World leaders are stating in no uncertain terms Pyongyang will only worsen its international standing if it goes through with a missile test experts say may be imminent. Japan, the United States, and Australia are among the chorus warning North Korea of negative consequences if the test goes through.
Japanese Prime Minister Junichiro Koizumi's language was direct and blunt Monday, as he sought to deter North Korea from conducting a long-range missile test.
Mr. Koizumi says if North Korea fires its missile, Japan's response is certain to be stern and harsh. He says Tokyo will immediately enter into consultations with the United States on a possible response.
For nearly a week, international media have reported intelligence officials as saying evidence is mounting Pyongyang intends to test a Taepodong-2 missile. These long-range rockets are believed to be capable of reaching Alaska, Hawaii, or even the west coast of the United States.
If the test goes ahead it will be the end of the moratorium North Korea imposed on long-range missile testing in 1999, after it shocked Japan by firing a missile over its main island the previous year.
The White House says a launch would require some kind of response from the United States. Senior Japanese officials say a missile test would lead to them to request an emergency meeting of the United Nations Security Council, possibly to seek punitive measures against Pyongyang. Tokyo says it already has the legal framework in place to impose its own domestic sanctions against the North. Pyongyang has warned it would perceive sanctions as an act of war.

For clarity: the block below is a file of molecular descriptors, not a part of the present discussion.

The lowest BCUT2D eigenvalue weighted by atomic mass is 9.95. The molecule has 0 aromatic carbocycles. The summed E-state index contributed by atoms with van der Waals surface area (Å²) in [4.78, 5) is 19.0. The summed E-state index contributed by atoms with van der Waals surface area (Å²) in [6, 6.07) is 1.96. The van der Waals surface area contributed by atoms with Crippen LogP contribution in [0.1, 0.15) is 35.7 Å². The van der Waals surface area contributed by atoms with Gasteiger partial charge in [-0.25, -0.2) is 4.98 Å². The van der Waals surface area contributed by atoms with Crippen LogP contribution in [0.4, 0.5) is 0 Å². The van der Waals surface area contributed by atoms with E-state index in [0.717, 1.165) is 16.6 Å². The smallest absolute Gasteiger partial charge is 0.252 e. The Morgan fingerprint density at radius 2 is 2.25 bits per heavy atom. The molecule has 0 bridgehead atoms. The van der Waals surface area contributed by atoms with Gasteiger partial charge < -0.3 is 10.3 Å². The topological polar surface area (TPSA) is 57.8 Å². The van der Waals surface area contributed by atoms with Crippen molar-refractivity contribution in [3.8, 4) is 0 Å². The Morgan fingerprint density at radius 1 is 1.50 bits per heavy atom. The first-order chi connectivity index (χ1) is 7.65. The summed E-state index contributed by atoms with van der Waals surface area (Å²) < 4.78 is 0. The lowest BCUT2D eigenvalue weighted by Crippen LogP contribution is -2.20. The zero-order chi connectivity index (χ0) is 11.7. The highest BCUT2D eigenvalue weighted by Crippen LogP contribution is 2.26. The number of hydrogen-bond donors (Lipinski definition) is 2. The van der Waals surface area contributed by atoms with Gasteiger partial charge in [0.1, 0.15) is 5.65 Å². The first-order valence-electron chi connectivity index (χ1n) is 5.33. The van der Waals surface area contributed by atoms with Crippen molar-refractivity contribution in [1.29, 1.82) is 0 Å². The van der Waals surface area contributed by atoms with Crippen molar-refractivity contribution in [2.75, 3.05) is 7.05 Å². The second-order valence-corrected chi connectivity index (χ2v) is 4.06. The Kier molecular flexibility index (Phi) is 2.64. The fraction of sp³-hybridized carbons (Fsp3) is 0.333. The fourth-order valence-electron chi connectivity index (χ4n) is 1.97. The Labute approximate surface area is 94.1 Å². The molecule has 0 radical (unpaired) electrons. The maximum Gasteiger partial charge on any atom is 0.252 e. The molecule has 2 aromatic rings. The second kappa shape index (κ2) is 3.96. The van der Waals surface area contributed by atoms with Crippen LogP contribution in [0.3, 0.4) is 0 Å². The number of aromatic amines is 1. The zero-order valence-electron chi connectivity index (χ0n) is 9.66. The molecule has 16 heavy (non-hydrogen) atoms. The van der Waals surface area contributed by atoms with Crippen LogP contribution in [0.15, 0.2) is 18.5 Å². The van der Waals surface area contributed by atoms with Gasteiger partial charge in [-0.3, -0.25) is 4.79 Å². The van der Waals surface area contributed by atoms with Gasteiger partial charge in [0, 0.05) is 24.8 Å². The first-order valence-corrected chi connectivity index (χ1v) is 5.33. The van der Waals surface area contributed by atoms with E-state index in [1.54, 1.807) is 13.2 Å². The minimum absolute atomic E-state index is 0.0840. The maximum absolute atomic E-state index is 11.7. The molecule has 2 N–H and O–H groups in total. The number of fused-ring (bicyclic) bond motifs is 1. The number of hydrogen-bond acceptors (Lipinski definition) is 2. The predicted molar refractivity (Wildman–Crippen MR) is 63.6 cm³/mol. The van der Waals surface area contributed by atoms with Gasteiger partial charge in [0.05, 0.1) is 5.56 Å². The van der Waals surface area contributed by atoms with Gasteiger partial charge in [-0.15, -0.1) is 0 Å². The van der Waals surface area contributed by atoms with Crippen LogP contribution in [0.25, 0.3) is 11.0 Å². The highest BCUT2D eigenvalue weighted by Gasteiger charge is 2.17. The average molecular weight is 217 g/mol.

Australia summoned North Korea's ambassador to Canberra Monday to warn against conducting the test. Australian Foreign Minister Alexander Downer says firing a missile would be highly provocative and only serve to further isolate Pyongyang.
Here in South Korea, the chairman of President Roh Moo-hyun's Uri political party made a direct appeal to North Korea to forego launching its missile.
Kim says a missile test would be a disaster for all and he urges Pyongyang to return to international talks on ending its nuclear weapons production and explain clearly what it wants from the international community.
North Korea promised last September in principle to end its nuclear weapons production, but has since refused to return to talks with China, Japan, Russia, South Korea and the United States aimed at implementing that pledge.